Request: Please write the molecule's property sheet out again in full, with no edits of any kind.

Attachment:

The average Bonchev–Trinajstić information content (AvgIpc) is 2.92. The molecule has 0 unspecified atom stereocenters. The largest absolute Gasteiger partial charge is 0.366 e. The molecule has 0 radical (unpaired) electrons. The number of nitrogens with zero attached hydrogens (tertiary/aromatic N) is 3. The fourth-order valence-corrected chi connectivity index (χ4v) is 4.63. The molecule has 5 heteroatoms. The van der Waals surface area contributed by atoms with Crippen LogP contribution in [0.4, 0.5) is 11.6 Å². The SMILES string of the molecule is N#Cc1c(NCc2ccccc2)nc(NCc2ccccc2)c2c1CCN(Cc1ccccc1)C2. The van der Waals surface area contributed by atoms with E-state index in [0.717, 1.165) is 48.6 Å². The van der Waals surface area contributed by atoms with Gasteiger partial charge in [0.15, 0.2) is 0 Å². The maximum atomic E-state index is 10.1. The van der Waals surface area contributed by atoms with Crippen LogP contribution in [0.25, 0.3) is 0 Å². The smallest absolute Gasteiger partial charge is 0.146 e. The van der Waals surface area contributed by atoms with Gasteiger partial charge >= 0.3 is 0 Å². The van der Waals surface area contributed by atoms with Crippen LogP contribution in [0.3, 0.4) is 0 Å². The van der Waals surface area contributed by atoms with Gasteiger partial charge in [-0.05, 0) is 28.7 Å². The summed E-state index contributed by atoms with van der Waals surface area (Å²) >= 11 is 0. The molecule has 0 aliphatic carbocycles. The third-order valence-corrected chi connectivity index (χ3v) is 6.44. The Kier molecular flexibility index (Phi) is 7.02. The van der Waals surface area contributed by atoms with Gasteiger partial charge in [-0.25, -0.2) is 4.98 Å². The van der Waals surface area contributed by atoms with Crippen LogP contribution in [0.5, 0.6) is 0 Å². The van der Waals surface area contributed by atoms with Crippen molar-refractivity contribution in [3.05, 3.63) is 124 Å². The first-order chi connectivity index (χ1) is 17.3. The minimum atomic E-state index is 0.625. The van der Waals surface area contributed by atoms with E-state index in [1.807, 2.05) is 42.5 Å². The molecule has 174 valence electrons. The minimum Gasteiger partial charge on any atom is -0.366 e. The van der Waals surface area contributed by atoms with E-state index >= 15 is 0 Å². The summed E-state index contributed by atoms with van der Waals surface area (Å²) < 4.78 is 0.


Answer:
The average Bonchev–Trinajstić information content (AvgIpc) is 2.92. The molecule has 0 unspecified atom stereocenters. The largest absolute Gasteiger partial charge is 0.366 e. The molecule has 0 radical (unpaired) electrons. The number of nitrogens with zero attached hydrogens (tertiary/aromatic N) is 3. The fourth-order valence-corrected chi connectivity index (χ4v) is 4.63. The molecule has 5 heteroatoms. The van der Waals surface area contributed by atoms with Crippen LogP contribution in [0.4, 0.5) is 11.6 Å². The SMILES string of the molecule is N#Cc1c(NCc2ccccc2)nc(NCc2ccccc2)c2c1CCN(Cc1ccccc1)C2. The van der Waals surface area contributed by atoms with E-state index in [0.717, 1.165) is 48.6 Å². The van der Waals surface area contributed by atoms with Gasteiger partial charge in [0.15, 0.2) is 0 Å². The maximum atomic E-state index is 10.1. The van der Waals surface area contributed by atoms with Crippen LogP contribution in [0.25, 0.3) is 0 Å². The smallest absolute Gasteiger partial charge is 0.146 e. The van der Waals surface area contributed by atoms with Gasteiger partial charge >= 0.3 is 0 Å². The van der Waals surface area contributed by atoms with Crippen LogP contribution in [0.3, 0.4) is 0 Å². The van der Waals surface area contributed by atoms with Gasteiger partial charge in [-0.05, 0) is 28.7 Å². The summed E-state index contributed by atoms with van der Waals surface area (Å²) >= 11 is 0. The molecule has 0 aliphatic carbocycles. The third-order valence-corrected chi connectivity index (χ3v) is 6.44. The Kier molecular flexibility index (Phi) is 7.02. The van der Waals surface area contributed by atoms with Gasteiger partial charge in [-0.25, -0.2) is 4.98 Å². The van der Waals surface area contributed by atoms with Crippen LogP contribution in [0.5, 0.6) is 0 Å². The van der Waals surface area contributed by atoms with Crippen molar-refractivity contribution in [3.05, 3.63) is 124 Å². The first-order chi connectivity index (χ1) is 17.3. The minimum atomic E-state index is 0.625. The van der Waals surface area contributed by atoms with E-state index in [1.807, 2.05) is 42.5 Å². The molecule has 174 valence electrons. The minimum Gasteiger partial charge on any atom is -0.366 e. The van der Waals surface area contributed by atoms with E-state index >= 15 is 0 Å². The summed E-state index contributed by atoms with van der Waals surface area (Å²) < 4.78 is 0.